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In the kitchen: Easter lunch

In the kitchen: Easter lunch

There are a lot of things to consider when it comes to Easter dining. There needs to be a sense of tradition, a feeling of spring, and importantly, it needs to be something that looks extra special.

This year, to make it easier, why not focus on two main Easter foodie occasions: Easter lunch and afternoon tea? For the latter, we picked our marketing director, Fiona’s, treasured family brownie recipe and adapted it for the season by adding extra chocolate and decorating with mini, speckled eggs.

For lunch, it took us much longer to decide. We considered light and fluffy flans, fragrant risottos and slow-cooked lamb. For dessert we wondered about a traditional simnel cake and pondered over retro lemon meringue pie. In the end, we all agreed over classic roast chicken and berry pavlova, but with a little something special added to every part…

Lemon and thyme roast chicken with a balsamic glaze

Served with honey-drizzled carrots, chive-scattered potatoes and salad two ways

Makes enough for six

Put aside: around two hours

What you’ll need

For the chicken

2kg whole chicken free-range if you can
Sea salt and ground black pepper
1 large lemon
1 whole garlic bulb broken into cloves
1 handful of fresh thyme
A squeeze of balsamic glaze
Olive oil
1 handful of fresh rosemary sprigs leaves picked

For the potatoes

1.5kg baby new potatoes (we use Jersey Royals)
2 tbsp fresh mint chopped
1 tbsp fresh chives snipped
40g unsalted butter
Sea salt and ground black pepper

For the carrots

1kg Chantenay or baby topped carrots
3 tbsp rapeseed oil
2 tbsp white wine vinegar
2 tbsp clear honey

For salad number one: crunchy spring greens

200g fresh salad leaves (we like a mix of baby leaves)
1 courgette thinly sliced
1 red onion in thin strips
100g walnut pieces
A few strands of fresh chives

For salad number two: pea and chilli

200g fresh spinach leaves
100g shelled garden peas
100g fine green beans trimmed and sliced
1 red chilli deseeded and chopped finely

What to do

1 Prepare the chicken the night before or a few hours ahead by rubbing it all over with a good amount of seasoning. We saw this on a Jamie Oliver programme and it really does make a big difference. Leave it in the fridge, covered, until you’re ready to cook.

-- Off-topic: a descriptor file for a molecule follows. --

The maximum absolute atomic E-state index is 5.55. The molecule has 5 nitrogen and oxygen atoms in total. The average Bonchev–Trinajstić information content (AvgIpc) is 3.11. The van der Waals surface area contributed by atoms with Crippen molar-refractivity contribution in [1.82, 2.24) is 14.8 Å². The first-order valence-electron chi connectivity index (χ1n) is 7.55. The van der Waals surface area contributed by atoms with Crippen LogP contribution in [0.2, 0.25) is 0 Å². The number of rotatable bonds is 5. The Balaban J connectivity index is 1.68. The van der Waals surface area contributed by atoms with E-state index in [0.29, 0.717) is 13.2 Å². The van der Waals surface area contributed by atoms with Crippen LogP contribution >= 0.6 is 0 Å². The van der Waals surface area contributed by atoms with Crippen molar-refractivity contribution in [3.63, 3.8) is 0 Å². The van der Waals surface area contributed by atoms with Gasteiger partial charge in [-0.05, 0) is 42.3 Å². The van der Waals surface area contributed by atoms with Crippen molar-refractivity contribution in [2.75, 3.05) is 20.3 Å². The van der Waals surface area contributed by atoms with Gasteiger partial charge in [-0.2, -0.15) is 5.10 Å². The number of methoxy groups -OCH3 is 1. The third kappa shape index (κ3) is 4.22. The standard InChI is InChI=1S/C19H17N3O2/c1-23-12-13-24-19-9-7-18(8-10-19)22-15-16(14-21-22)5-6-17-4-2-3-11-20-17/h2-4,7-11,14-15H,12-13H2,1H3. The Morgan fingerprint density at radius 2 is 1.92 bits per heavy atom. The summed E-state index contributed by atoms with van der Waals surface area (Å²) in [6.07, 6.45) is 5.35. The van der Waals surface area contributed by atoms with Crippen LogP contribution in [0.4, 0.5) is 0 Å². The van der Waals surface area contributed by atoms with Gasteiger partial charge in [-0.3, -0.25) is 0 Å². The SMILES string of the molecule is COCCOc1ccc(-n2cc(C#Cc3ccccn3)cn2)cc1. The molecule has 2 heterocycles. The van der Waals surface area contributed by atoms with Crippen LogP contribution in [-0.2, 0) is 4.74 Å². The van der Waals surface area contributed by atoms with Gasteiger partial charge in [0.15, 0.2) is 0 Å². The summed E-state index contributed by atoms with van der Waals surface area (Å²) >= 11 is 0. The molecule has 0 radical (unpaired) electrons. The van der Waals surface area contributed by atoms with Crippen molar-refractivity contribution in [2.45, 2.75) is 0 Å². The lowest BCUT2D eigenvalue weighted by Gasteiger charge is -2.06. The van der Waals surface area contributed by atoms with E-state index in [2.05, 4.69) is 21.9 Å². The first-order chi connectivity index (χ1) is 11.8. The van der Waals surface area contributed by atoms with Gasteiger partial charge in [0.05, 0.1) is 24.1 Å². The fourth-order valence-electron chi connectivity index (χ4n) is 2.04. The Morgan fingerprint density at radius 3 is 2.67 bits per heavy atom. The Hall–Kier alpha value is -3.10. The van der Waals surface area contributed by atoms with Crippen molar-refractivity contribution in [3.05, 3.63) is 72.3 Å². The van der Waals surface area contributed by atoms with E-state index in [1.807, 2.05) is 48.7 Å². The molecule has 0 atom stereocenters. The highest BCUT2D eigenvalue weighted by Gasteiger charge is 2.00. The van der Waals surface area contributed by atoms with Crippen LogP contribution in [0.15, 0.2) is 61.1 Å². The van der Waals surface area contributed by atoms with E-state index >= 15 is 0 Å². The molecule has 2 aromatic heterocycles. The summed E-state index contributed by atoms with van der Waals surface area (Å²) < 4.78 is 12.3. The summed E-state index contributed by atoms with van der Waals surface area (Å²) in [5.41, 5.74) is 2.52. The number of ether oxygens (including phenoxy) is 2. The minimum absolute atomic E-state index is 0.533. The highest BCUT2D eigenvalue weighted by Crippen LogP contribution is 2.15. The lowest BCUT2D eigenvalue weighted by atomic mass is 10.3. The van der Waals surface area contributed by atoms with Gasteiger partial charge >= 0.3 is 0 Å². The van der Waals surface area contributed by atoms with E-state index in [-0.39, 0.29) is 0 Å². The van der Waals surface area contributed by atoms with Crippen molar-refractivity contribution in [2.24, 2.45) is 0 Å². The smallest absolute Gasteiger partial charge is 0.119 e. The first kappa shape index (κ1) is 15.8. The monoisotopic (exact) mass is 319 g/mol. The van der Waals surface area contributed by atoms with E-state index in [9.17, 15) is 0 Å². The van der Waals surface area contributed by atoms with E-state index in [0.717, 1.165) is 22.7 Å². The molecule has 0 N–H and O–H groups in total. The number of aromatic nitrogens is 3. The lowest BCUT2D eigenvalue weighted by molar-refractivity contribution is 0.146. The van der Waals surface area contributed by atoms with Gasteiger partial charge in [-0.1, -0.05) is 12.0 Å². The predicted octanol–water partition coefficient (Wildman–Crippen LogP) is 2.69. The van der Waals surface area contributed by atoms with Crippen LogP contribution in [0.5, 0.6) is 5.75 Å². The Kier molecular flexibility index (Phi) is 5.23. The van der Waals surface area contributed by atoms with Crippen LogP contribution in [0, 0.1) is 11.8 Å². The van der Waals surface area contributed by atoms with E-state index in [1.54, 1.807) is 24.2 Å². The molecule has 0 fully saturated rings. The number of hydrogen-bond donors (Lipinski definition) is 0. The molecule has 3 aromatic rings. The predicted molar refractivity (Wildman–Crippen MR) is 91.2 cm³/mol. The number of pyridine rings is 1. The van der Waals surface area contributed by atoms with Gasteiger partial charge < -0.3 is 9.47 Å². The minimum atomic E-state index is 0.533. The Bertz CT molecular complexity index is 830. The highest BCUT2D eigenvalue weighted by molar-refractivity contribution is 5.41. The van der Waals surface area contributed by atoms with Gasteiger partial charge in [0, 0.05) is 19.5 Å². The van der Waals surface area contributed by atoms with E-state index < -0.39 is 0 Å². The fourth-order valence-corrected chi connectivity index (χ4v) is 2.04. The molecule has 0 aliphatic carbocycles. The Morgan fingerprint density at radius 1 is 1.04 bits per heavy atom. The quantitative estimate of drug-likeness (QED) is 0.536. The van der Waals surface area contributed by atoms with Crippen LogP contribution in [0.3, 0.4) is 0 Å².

2 Preheat the oven to 190⁰C/gas mark five and bring a pan of salted water to a rolling boil.

3 Put the potatoes into the pan along with the whole lemon and a few garlic cloves and cook for roughly 20 minutes. They should be soft the whole way through but still hold their shape. Then put them to one side.

4 Removing the lemon from the pan, pierce it in several places to allow the juices to infuse the chicken. Rub the chicken again, this time with olive oil, and push the lemon, garlic cloves and fresh thyme inside the chicken. Place it onto a roasting tray and cook for one hour and fifteen minutes.

5 In the meantime, you can prep your vegetables. Starting with the carrots, find a separate roasting tin and tip them in with the oil and seasoning, coating evenly. Pop them into the oven for 30 minutes to roast, before introducing the honey and vinegar. Be sure that you coat each carrot and then return them to the oven for a final 20 minutes. You can also do this stage by pan frying if you want more of a blistered effect.

6 While the carrots and chicken are roasting, it’s time for the salads. You can get each of them ready in no more than ten minutes. Simply sit the ingredients for each salad in its own colander and wash thoroughly. Toss through to shake off excess water droplets and then tumble into your serving dishes of choice.

7 Now you can take the chicken out and drizzle the balsamic glaze on top, spreading it out with a pastry brush. Then return it to the oven for a further 15 minutes until the chicken is cooked through.

8 Five minutes before the chicken is due out, add the finishing touches to your potatoes. Mix the butter with the mint and chives and, drained of water, return the potatoes to a gentle heat and add the herb butter. Put the lid on and, after a minute, give the contents a swill so the butter covers all the potatoes. Keep a close eye on it so the butter doesn’t burn; the aim here is to just warm the potatoes through.

9 Potatoes and salads ready, take the chicken out, remove the lemon, squeeze out the garlic pulp and then move that across the chicken for even more flavour. Add a tad more balsamic glaze on top and serve the chicken on a bed of thyme and fresh bay leaves. The carrots should also be ready and we like to serve those with a dressing on the side that works with every aspect of the meal (like simple extra virgin olive oil and balsamic vinegar).

Tags: Recipes